A/B email marketing testing yields many long-term benefits for your email campaigns—and there are some ways to best maximize its effectiveness. For instance, as with any other experiment, testing with various conditions gets you more accurate results. Here are some best practices to take note of when split-testing email marketing campaigns.
- Record all your results: The most important part of the testing process is recording all your results, especially for small businesses. Because most research on email marketing centers on larger businesses, the insights they yield may not always apply. This is why running your own tests and finding your own results is essential. Recording all your data gives you a wealth of information that can guide you later on.
- Test during different seasons: Time is an important variable in marketing, as consumers have different spending habits during different times of the year. What works best for your emails during March may no longer be as effective during the holiday season, when you’ll likely have much tougher competition. Stay abreast of your audience’s preferences by doing A/B tests at different seasons of the year.
- Test only one variable at a time: Tests are only significant when they yield conclusive results, which you can’t do if you test multiple variables simultaneously (e.g., testing the effectiveness of your subject line and email design at the same time). To get precise and relevant results you can count on, make sure to only test one variable at a time.
- Do follow-up tests: Once you’ve tested the effectiveness of one variable, you can refine your findings even further with follow-up tests. For example, if you’ve concluded that conversational subject lines lead to higher open rates, you can also test which audience sets they’re most effective for. Doing these follow-up tests continually will help you form your best email marketing strategy.
- Study other email campaigns: Research is always useful, even after conducting several tests. You can always get more ideas for testing and improving your email campaigns from studying campaigns from other brands (especially your competitors), and seeing what elements and strategies might work for your business. Of course, use A/B testing to test your theories.
Best Apps for Email A/B Testing
Choosing the right email marketing platform is a significant part of your email testing process, as each platform has different A/B testing features. For instance, Mailchimp lets you set your own winning combination, while Constant Contact automatically chooses the best-performing subject lines. While the best platform will depend on your own level of comfort and suitability for your needs, here are our top email platform recommendations for A/B email testing.
A/B testing for subject lines, design, content, and send times in all paid plans
A/B testing subject lines and “from name” testing (all plans)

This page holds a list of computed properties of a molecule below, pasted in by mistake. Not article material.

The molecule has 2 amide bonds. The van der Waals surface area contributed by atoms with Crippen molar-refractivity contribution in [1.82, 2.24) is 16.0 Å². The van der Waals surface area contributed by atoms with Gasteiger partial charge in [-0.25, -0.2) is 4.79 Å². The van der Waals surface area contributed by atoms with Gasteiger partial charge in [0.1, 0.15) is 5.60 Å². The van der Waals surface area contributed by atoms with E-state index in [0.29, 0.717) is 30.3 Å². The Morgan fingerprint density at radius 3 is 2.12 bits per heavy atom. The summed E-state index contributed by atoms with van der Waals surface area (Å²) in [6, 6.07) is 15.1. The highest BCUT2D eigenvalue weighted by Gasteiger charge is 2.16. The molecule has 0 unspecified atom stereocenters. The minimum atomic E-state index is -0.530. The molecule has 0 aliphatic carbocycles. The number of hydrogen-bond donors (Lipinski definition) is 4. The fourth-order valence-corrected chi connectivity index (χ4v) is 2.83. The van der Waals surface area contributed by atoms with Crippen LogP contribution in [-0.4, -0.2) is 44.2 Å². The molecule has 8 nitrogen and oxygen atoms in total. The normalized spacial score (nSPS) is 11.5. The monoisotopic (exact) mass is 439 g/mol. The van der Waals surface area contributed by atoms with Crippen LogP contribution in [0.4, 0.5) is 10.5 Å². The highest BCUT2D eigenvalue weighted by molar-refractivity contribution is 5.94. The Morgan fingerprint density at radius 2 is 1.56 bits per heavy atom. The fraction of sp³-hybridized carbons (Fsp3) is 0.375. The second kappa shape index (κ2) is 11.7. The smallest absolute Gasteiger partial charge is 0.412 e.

A/B subject line testing and AI recommendations in all but base tier
From $13/month up to 500 contacts
From $7.49/month up to 1,000 contacts
From $35/month up to 500 contacts
For even more options, visit our guide to the best email marketing software for small businesses.
Did you know? A/B testing isn’t just for email—you can use it to improve your bulk SMS marketing campaigns too. Check out our list of the best SMS marketing platforms to get started.
Benefits of Email A/B Testing (Statistics)
Email A/B testing isn’t mandatory for email marketing, but it’s so beneficial that it might as well be. The biggest advantage is that it helps you create more accurate and impactful email campaigns, and it gives you valuable insight into your target audience’s likes, dislikes, behavior, and other preferences.
The statistics below showcase why A/B testing email marketing is in your small business’ best interest:
- 33% of email recipients open emails based on the subject line alone. That means that your email subject lines have a hit-or-miss chance for over 30% of your audience. So, rather than tossing a coin, take a well-informed chance instead by doing an A/B test. Some subject line testing ideas are your subject’s tone, length, personalization, and emoji use.
- 45% of recipients open an email based on who it’s from. One of the best email testing ideas is to test different sender names. This is because 45% of all email recipients open an email depending on who its sender is, so whether you include a person’s name or just your company name in your sender field makes a significant difference in your email’s effectiveness.
- Sending at the right time can increase open rates by over 13%. According to statistics from GetResponse, email open rates can vary by over 13% depending on the time of day you send them. Morning hours have a general open rate of 33%, while later hours are as low as 19%. These can vary depending on your business’ industry, however.